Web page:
The popular belief held by many – (perhaps Governors themselves) that State Governors have no authority over the Nigerian Police Force (NPF), has been discarded by Human Rights Activist and Senior Advocate of Nigeria (SAN), Femi Falana, who holds the opinion that it’s not the President’s duty to maintain law and order in States.

Speaking in a colloquium, “A Brighter Future for Nigeria and how to get there” in honour of The News/PM News Executive Director, Kunle Ajibade on his 60th birthday, Falana said the Supreme Court has upheld in the past that Governors can give instructions to the NPF.

He further asserted that the only time such instructions can be nonvalid is if the President’s permission is needed.

“I am not saying anything radical; this is in line with section 220 of the Nigerian Constitution. It is not the duty of the Federal Government to maintain law and order in your State.”

He queried why a State Governor would cry on television that his people are being killed when he can order the Police to fish out the evil perpetrators.

Citing Section 214 of the 1999 Constitution, Falana revealed that the Police Force ought to be controlled, organised and supervised by the Nigeria Police Council, which has as members the 36 State Governors, the President as the Chairman, the Inspector General of Police and the Chairman of the Police Service Commission.

“So we have a body where the Governor continues to determine the fate of the Police.

“The President cannot appoint the Inspector General of Police without seeking your consent or remove one but what has happened since 1999, the Governors have totally abdicated the responsibility of managing the Nigerian Police Force to the President.”

He asserted that the Federal Government is only responsible for paying the salaries of the Force as the operational allowance and equipment is the responsibility of the State Governors.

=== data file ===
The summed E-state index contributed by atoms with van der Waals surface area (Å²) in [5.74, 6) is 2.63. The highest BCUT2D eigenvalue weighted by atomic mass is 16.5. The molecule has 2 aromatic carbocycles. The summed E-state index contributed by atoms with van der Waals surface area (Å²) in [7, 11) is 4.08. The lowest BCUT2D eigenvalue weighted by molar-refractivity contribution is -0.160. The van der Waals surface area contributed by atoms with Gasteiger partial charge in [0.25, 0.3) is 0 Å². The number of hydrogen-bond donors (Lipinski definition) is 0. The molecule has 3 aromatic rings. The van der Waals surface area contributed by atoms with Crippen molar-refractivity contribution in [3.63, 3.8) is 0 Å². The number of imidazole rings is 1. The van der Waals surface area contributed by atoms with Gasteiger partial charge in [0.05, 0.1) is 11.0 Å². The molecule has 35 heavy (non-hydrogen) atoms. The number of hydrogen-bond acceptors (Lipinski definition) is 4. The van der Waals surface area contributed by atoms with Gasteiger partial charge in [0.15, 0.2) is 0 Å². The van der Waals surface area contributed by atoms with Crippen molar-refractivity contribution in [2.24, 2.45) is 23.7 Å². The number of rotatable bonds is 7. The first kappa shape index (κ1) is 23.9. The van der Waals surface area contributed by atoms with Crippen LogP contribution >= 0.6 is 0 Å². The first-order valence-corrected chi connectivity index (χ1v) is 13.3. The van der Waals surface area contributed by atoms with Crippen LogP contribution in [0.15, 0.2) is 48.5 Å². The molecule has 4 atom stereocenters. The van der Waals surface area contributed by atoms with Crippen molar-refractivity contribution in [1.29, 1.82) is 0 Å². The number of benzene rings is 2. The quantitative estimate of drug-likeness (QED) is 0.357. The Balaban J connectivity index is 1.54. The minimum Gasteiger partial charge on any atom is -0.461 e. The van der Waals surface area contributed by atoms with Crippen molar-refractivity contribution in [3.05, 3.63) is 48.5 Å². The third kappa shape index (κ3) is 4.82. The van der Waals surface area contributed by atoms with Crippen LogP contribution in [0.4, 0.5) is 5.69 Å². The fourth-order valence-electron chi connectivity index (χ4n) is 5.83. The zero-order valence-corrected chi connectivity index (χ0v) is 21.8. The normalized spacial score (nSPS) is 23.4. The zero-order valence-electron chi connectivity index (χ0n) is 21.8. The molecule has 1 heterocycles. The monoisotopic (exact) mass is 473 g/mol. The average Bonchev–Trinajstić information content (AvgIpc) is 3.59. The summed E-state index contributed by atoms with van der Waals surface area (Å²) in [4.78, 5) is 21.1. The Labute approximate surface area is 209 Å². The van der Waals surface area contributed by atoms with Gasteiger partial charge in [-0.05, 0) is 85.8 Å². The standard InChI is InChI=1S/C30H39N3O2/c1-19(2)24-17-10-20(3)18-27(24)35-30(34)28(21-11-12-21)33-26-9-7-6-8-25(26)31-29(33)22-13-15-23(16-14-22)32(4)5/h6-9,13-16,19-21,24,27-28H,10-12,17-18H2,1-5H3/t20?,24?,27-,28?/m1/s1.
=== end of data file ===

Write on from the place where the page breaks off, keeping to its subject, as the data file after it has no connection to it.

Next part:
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What the Constitution says

According to Section 215 (4)

Subject to the provisions of this Section, the Governor of a State or such Commissioner of the Government State as he may authorise in that behalf, may give to the Commissioner of Police of that State such lawful directions with respect to the maintenance and securing of public safety and public order within the state as he may consider necessary, and the Commissioner of Police shall comply with those directions or cause them to be complied with.

However, the Section provides that before carrying out its obligation, the President must have authorised it.

Also, Third Schedule Section L 27, corroborates Falana’s assertion on the membership of the Nigeria Police Council.

A Loophole?

One of the functions of the Police Commission as stated in Section M 28(a) is

“the organisation and administration of the Nigeria Police Force and all other matters relating thereto (not being matters relating to the use and operational control of the Force or the appointment, disciplinary control and dismissal of members of the Force).”

It can be argued that the above function makes the State Governors handicap, as they cannot interfere in the use and operational control of the Force.

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